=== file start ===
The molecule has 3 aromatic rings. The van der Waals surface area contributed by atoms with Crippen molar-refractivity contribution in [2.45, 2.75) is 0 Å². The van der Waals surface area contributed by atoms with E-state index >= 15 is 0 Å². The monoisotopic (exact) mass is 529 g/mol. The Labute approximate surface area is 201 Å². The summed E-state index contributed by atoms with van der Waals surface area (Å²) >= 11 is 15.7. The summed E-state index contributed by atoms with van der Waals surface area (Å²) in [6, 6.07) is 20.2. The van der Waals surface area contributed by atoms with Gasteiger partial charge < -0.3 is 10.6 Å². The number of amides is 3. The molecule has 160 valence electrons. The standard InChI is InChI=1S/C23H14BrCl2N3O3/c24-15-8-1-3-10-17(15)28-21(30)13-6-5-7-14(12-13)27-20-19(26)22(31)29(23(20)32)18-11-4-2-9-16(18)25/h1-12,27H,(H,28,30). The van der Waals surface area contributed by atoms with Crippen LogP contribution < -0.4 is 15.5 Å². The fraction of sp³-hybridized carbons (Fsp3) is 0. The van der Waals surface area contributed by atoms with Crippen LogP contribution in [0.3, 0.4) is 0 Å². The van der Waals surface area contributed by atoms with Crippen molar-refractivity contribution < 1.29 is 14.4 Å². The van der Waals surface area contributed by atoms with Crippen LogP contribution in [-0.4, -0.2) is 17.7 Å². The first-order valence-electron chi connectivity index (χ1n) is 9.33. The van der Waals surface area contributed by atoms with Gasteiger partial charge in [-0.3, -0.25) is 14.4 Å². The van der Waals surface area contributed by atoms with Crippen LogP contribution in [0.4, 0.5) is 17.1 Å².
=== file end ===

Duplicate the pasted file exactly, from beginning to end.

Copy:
The molecule has 3 aromatic rings. The van der Waals surface area contributed by atoms with Crippen molar-refractivity contribution in [2.45, 2.75) is 0 Å². The van der Waals surface area contributed by atoms with E-state index >= 15 is 0 Å². The monoisotopic (exact) mass is 529 g/mol. The Labute approximate surface area is 201 Å². The summed E-state index contributed by atoms with van der Waals surface area (Å²) >= 11 is 15.7. The summed E-state index contributed by atoms with van der Waals surface area (Å²) in [6, 6.07) is 20.2. The van der Waals surface area contributed by atoms with Gasteiger partial charge < -0.3 is 10.6 Å². The number of amides is 3. The molecule has 160 valence electrons. The standard InChI is InChI=1S/C23H14BrCl2N3O3/c24-15-8-1-3-10-17(15)28-21(30)13-6-5-7-14(12-13)27-20-19(26)22(31)29(23(20)32)18-11-4-2-9-16(18)25/h1-12,27H,(H,28,30). The van der Waals surface area contributed by atoms with Crippen LogP contribution < -0.4 is 15.5 Å². The fraction of sp³-hybridized carbons (Fsp3) is 0. The van der Waals surface area contributed by atoms with Crippen LogP contribution in [0.3, 0.4) is 0 Å². The van der Waals surface area contributed by atoms with Crippen molar-refractivity contribution < 1.29 is 14.4 Å². The van der Waals surface area contributed by atoms with Crippen LogP contribution in [-0.4, -0.2) is 17.7 Å². The first-order valence-electron chi connectivity index (χ1n) is 9.33. The van der Waals surface area contributed by atoms with Gasteiger partial charge in [-0.3, -0.25) is 14.4 Å². The van der Waals surface area contributed by atoms with Crippen LogP contribution in [0.4, 0.5) is 17.1 Å².